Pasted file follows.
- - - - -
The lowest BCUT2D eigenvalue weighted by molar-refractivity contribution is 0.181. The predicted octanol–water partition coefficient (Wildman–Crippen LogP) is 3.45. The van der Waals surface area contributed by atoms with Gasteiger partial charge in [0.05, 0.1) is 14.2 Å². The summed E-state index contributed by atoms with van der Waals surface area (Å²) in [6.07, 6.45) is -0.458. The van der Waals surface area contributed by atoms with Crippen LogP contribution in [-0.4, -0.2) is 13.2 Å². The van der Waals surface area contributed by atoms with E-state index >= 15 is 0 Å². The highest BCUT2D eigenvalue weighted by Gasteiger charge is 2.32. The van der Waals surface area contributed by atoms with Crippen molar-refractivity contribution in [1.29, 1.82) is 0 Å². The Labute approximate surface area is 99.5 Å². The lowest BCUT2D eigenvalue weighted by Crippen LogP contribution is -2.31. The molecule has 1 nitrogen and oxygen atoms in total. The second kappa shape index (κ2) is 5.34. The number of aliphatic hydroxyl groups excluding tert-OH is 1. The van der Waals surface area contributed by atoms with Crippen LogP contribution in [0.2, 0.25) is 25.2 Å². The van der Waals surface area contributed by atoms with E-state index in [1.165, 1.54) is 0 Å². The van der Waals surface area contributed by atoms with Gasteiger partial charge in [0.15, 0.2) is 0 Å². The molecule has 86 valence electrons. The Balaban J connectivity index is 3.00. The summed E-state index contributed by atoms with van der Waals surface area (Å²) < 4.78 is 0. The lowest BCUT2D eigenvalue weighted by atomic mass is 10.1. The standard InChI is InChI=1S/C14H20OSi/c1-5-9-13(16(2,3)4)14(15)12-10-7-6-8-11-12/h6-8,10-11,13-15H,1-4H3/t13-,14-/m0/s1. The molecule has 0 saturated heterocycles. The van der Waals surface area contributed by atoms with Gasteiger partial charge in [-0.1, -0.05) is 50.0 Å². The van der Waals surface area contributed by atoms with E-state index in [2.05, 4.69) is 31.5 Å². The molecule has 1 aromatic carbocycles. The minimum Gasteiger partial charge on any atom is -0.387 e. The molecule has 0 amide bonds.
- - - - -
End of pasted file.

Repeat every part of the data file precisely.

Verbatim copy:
The lowest BCUT2D eigenvalue weighted by molar-refractivity contribution is 0.181. The predicted octanol–water partition coefficient (Wildman–Crippen LogP) is 3.45. The van der Waals surface area contributed by atoms with Gasteiger partial charge in [0.05, 0.1) is 14.2 Å². The summed E-state index contributed by atoms with van der Waals surface area (Å²) in [6.07, 6.45) is -0.458. The van der Waals surface area contributed by atoms with Crippen LogP contribution in [-0.4, -0.2) is 13.2 Å². The van der Waals surface area contributed by atoms with E-state index >= 15 is 0 Å². The highest BCUT2D eigenvalue weighted by Gasteiger charge is 2.32. The van der Waals surface area contributed by atoms with Crippen molar-refractivity contribution in [1.29, 1.82) is 0 Å². The Labute approximate surface area is 99.5 Å². The lowest BCUT2D eigenvalue weighted by Crippen LogP contribution is -2.31. The molecule has 1 nitrogen and oxygen atoms in total. The second kappa shape index (κ2) is 5.34. The number of aliphatic hydroxyl groups excluding tert-OH is 1. The van der Waals surface area contributed by atoms with Crippen LogP contribution in [0.2, 0.25) is 25.2 Å². The van der Waals surface area contributed by atoms with E-state index in [1.165, 1.54) is 0 Å². The van der Waals surface area contributed by atoms with Gasteiger partial charge in [0.15, 0.2) is 0 Å². The molecule has 86 valence electrons. The Balaban J connectivity index is 3.00. The summed E-state index contributed by atoms with van der Waals surface area (Å²) < 4.78 is 0. The lowest BCUT2D eigenvalue weighted by atomic mass is 10.1. The standard InChI is InChI=1S/C14H20OSi/c1-5-9-13(16(2,3)4)14(15)12-10-7-6-8-11-12/h6-8,10-11,13-15H,1-4H3/t13-,14-/m0/s1. The molecule has 0 saturated heterocycles. The van der Waals surface area contributed by atoms with Gasteiger partial charge in [-0.1, -0.05) is 50.0 Å². The van der Waals surface area contributed by atoms with E-state index in [2.05, 4.69) is 31.5 Å². The molecule has 1 aromatic carbocycles. The minimum Gasteiger partial charge on any atom is -0.387 e. The molecule has 0 amide bonds.